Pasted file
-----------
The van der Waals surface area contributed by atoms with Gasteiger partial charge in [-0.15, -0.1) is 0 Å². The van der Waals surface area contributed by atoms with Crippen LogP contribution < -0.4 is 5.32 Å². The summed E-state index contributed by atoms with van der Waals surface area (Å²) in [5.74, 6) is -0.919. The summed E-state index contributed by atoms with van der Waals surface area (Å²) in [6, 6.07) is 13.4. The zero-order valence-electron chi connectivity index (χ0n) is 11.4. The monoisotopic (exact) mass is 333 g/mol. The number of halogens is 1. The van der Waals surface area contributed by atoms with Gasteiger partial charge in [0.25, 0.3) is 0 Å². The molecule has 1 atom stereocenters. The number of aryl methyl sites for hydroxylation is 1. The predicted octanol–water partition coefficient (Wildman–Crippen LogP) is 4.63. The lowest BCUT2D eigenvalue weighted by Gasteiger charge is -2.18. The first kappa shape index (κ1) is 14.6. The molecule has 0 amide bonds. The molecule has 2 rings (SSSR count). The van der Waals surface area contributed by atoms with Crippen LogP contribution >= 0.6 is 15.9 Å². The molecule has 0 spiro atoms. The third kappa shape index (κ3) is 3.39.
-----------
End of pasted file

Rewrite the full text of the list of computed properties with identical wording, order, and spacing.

The van der Waals surface area contributed by atoms with Gasteiger partial charge in [-0.15, -0.1) is 0 Å². The van der Waals surface area contributed by atoms with Crippen LogP contribution < -0.4 is 5.32 Å². The summed E-state index contributed by atoms with van der Waals surface area (Å²) in [5.74, 6) is -0.919. The summed E-state index contributed by atoms with van der Waals surface area (Å²) in [6, 6.07) is 13.4. The zero-order valence-electron chi connectivity index (χ0n) is 11.4. The monoisotopic (exact) mass is 333 g/mol. The number of halogens is 1. The van der Waals surface area contributed by atoms with Gasteiger partial charge in [0.25, 0.3) is 0 Å². The molecule has 1 atom stereocenters. The number of aryl methyl sites for hydroxylation is 1. The predicted octanol–water partition coefficient (Wildman–Crippen LogP) is 4.63. The lowest BCUT2D eigenvalue weighted by Gasteiger charge is -2.18. The first kappa shape index (κ1) is 14.6. The molecule has 0 amide bonds. The molecule has 2 rings (SSSR count). The van der Waals surface area contributed by atoms with Crippen LogP contribution >= 0.6 is 15.9 Å². The molecule has 0 spiro atoms. The third kappa shape index (κ3) is 3.39.